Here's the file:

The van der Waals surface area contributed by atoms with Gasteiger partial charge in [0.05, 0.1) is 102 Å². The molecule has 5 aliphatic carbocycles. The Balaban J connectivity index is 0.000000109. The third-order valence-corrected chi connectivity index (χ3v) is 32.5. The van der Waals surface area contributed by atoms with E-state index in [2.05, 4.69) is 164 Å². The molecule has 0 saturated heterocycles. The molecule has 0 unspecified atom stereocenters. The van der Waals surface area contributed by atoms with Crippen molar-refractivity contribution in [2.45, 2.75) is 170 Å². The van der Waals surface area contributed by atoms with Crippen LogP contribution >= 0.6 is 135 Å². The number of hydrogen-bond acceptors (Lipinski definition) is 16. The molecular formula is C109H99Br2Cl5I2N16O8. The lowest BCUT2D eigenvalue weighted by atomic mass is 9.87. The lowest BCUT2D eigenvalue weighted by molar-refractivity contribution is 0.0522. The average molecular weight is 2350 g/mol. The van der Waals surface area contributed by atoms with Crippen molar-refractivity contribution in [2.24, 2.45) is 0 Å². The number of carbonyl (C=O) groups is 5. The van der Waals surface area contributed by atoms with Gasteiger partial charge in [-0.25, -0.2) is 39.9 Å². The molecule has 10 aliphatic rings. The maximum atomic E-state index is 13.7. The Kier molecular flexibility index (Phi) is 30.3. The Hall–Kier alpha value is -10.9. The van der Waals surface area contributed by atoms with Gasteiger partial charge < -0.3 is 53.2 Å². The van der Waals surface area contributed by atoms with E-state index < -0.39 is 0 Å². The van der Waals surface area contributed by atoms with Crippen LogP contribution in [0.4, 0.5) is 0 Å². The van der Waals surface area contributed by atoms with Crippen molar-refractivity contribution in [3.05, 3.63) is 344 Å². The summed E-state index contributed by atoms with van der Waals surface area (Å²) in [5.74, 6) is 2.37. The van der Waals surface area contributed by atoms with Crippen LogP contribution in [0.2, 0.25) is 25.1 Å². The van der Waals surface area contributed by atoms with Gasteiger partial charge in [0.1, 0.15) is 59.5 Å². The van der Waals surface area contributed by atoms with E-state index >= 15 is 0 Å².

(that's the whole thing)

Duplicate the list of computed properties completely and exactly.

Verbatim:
The van der Waals surface area contributed by atoms with Gasteiger partial charge in [0.05, 0.1) is 102 Å². The molecule has 5 aliphatic carbocycles. The Balaban J connectivity index is 0.000000109. The third-order valence-corrected chi connectivity index (χ3v) is 32.5. The van der Waals surface area contributed by atoms with E-state index in [2.05, 4.69) is 164 Å². The molecule has 0 saturated heterocycles. The molecule has 0 unspecified atom stereocenters. The van der Waals surface area contributed by atoms with Crippen molar-refractivity contribution in [2.45, 2.75) is 170 Å². The van der Waals surface area contributed by atoms with Crippen LogP contribution >= 0.6 is 135 Å². The number of hydrogen-bond acceptors (Lipinski definition) is 16. The molecular formula is C109H99Br2Cl5I2N16O8. The lowest BCUT2D eigenvalue weighted by atomic mass is 9.87. The lowest BCUT2D eigenvalue weighted by molar-refractivity contribution is 0.0522. The average molecular weight is 2350 g/mol. The van der Waals surface area contributed by atoms with Crippen molar-refractivity contribution in [2.24, 2.45) is 0 Å². The number of carbonyl (C=O) groups is 5. The van der Waals surface area contributed by atoms with Gasteiger partial charge in [-0.25, -0.2) is 39.9 Å². The molecule has 10 aliphatic rings. The maximum atomic E-state index is 13.7. The Kier molecular flexibility index (Phi) is 30.3. The Hall–Kier alpha value is -10.9. The van der Waals surface area contributed by atoms with Gasteiger partial charge < -0.3 is 53.2 Å². The van der Waals surface area contributed by atoms with E-state index < -0.39 is 0 Å². The van der Waals surface area contributed by atoms with Crippen LogP contribution in [0.4, 0.5) is 0 Å². The van der Waals surface area contributed by atoms with Crippen molar-refractivity contribution in [3.05, 3.63) is 344 Å². The summed E-state index contributed by atoms with van der Waals surface area (Å²) in [5.74, 6) is 2.37. The van der Waals surface area contributed by atoms with Crippen LogP contribution in [0.2, 0.25) is 25.1 Å². The van der Waals surface area contributed by atoms with Gasteiger partial charge in [0.1, 0.15) is 59.5 Å². The van der Waals surface area contributed by atoms with E-state index >= 15 is 0 Å².